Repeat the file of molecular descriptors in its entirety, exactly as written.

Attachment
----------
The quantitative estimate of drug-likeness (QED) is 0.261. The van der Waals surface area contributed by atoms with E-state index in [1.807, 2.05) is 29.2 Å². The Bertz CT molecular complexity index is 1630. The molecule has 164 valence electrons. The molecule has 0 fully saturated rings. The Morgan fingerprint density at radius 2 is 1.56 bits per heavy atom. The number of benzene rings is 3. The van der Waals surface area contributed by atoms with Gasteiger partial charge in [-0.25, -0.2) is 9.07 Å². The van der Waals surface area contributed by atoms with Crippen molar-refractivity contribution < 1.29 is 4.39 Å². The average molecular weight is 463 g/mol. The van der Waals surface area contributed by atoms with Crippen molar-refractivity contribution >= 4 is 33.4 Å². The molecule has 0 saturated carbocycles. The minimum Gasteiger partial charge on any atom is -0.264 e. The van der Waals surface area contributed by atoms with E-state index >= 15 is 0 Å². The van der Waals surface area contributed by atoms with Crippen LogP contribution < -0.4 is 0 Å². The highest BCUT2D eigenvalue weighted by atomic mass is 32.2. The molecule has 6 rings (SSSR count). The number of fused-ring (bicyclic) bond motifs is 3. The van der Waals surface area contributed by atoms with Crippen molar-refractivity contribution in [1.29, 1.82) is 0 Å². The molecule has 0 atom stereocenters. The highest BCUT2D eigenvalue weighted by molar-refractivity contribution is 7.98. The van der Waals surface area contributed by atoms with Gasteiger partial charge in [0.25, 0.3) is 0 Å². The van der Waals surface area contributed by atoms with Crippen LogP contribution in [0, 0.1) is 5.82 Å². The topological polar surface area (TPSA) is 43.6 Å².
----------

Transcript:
The quantitative estimate of drug-likeness (QED) is 0.261. The van der Waals surface area contributed by atoms with E-state index in [1.807, 2.05) is 29.2 Å². The Bertz CT molecular complexity index is 1630. The molecule has 164 valence electrons. The molecule has 0 fully saturated rings. The Morgan fingerprint density at radius 2 is 1.56 bits per heavy atom. The number of benzene rings is 3. The van der Waals surface area contributed by atoms with Gasteiger partial charge in [-0.25, -0.2) is 9.07 Å². The van der Waals surface area contributed by atoms with Crippen molar-refractivity contribution < 1.29 is 4.39 Å². The average molecular weight is 463 g/mol. The van der Waals surface area contributed by atoms with Crippen molar-refractivity contribution >= 4 is 33.4 Å². The molecule has 0 saturated carbocycles. The minimum Gasteiger partial charge on any atom is -0.264 e. The van der Waals surface area contributed by atoms with E-state index >= 15 is 0 Å². The van der Waals surface area contributed by atoms with Crippen LogP contribution < -0.4 is 0 Å². The highest BCUT2D eigenvalue weighted by atomic mass is 32.2. The molecule has 6 rings (SSSR count). The number of fused-ring (bicyclic) bond motifs is 3. The van der Waals surface area contributed by atoms with Crippen molar-refractivity contribution in [1.29, 1.82) is 0 Å². The molecule has 0 atom stereocenters. The highest BCUT2D eigenvalue weighted by molar-refractivity contribution is 7.98. The van der Waals surface area contributed by atoms with Gasteiger partial charge in [0.25, 0.3) is 0 Å². The van der Waals surface area contributed by atoms with Crippen LogP contribution in [0, 0.1) is 5.82 Å². The topological polar surface area (TPSA) is 43.6 Å².